The simplest image would be of the media as a conveyor belt for official views.

The analytical framework of the book follows the influential theory originated by one of its authors, W. Lance Bennett—indexing. In this view, ‘journalists index the range of viewpoints in the news to the divisions of power they perceive within various decision-making circles of government’ (p. 217). I have never liked the metaphor because it connotes an accuracy and a mechanical automaticity that does not seem to me to characterise news. However it certainly captures an essential truth about news, that judgements of political newsworthiness derive, at least partially, from journalists’ sense of where the centre of gravity of power lies. As the authors say, the press works best when the processes of government are also working best—‘debating alternatives, responding to challenges from citizen interest groups—and when elected opponents publicly hold each other accountable’ (p. 8). But when the opposition is cowed, when the public and political consensus is overwhelming, as it was in the year after 9/11, and when the matters in contention involve claims that are not easily as refutable as they were about Iraq’s WMD, then the press tends to reflect and reinforce political conformity.

So what sort of museum about the news media might emerge if its design were influenced by the authors of these two books? Davies might have a Chamber of Chequebook Journalism, listing the highest prices paid, with the centrepiece being the pictures of the ‘Brangelina’ twins in August 2008, which sold for a new world record of $11 million (Sun Herald 3 August 2008) and a hall of horrors of misreporting, and then perhaps a ghost train in which glimpses of the activities of spin doctors and propagandists are fleetingly visible. Treatment of Bennett, Lawrence and Livingston’s book would be more difficult, because their approach is not to view the news media in isolation from their environment but to concentrate on the interactions between political forces and media reporting. Such analysis is far more accurate and penetrating. But rather than celebrating individual heroics it would necessitate exhibits that explored interactions and relationships, a more complicated assignment. Perhaps some ingenious designer could construct force fields, that capture how the media refract, distort, magnify, or illuminate aspects of the political environment, of how this sometimes leads to a spectrum of views but at other times—especially in the early years of the Iraq war—it produces only a monochromatic stream that excludes factors outside the mainstream. In such circumstances, the simplest image would be of the media as a conveyor belt for official views. More adventurously, perhaps, an exhibit could capture the echo chamber effect of the media when the polity is mobilised around a particular campaign, when, to switch sensory metaphors, it forms a hall of mirrors in which the dominant political views bounce around, eclipsing all alternatives and removing perspective from the developments being reported and debated, even when it is all based—as it was with Iraqi WMD—on a fiction.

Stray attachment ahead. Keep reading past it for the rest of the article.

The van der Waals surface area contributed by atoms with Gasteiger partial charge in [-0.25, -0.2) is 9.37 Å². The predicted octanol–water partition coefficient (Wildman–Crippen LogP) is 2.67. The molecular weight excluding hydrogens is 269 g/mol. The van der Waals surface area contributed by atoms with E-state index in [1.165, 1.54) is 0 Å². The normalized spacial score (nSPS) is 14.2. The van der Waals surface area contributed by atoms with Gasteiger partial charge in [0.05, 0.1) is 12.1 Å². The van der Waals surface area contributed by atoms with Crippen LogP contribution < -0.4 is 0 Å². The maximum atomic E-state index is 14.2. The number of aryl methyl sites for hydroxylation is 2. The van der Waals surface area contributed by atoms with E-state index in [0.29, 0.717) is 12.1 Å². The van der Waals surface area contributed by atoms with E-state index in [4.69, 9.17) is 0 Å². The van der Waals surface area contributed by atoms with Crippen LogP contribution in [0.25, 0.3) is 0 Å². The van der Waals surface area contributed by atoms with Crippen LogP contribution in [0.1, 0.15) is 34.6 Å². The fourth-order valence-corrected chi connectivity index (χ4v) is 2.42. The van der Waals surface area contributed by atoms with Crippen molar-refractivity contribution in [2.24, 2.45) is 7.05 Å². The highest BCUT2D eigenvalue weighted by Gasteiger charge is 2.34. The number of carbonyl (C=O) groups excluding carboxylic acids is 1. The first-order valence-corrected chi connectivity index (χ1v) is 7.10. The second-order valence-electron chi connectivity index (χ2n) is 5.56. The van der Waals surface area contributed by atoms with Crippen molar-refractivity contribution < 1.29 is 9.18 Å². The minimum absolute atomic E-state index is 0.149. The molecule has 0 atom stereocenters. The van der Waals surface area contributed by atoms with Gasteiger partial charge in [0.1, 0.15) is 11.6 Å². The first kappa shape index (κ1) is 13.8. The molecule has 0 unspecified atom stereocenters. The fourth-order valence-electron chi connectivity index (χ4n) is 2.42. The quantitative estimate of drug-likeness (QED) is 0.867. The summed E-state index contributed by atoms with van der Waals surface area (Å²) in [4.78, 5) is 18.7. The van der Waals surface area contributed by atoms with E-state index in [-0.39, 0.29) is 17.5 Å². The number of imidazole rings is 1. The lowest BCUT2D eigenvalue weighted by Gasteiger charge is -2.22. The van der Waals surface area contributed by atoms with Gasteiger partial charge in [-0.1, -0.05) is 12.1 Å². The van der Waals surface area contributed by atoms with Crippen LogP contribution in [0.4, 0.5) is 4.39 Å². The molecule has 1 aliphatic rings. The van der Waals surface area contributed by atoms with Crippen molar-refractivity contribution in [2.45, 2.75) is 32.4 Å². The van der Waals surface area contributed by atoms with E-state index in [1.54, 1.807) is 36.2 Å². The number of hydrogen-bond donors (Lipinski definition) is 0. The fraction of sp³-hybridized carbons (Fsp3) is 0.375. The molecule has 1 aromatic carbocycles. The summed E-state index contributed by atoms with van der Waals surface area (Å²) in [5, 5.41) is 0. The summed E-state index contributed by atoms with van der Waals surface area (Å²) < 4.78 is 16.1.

Unfortunately there is one thing we can be certain of. These are not considerations that are likely to long detain the controllers of the Newseum. While celebration will continue to be their dominant motif, there is more hope that critiques such as in these two valuable books will impact on the self-reflections of the professionals employed in the news enterprise, and hopefully also feed into more informed and sceptical audiences. The price of a free press is eternal vigilance about its performance.

Rodney Tiffen is Professor in the Department of Government and International Relations at The University of Sydney. Professor Tiffen is one of Australia’s leading scholars of the media. He is author of Diplomatic Deceits: Government, Media and East Timor (UNSW Press 2001); Scandals: Media, Politics and Corruption in Contemporary Australia (UNSW Press 1999); News and Power (Allen & Unwin, 1989); and The News from Southeast Asia: The Sociology of Newsmaking (Institute of Southeast Asian Studies, 1978) and numerous articles on mass media and Australian politics.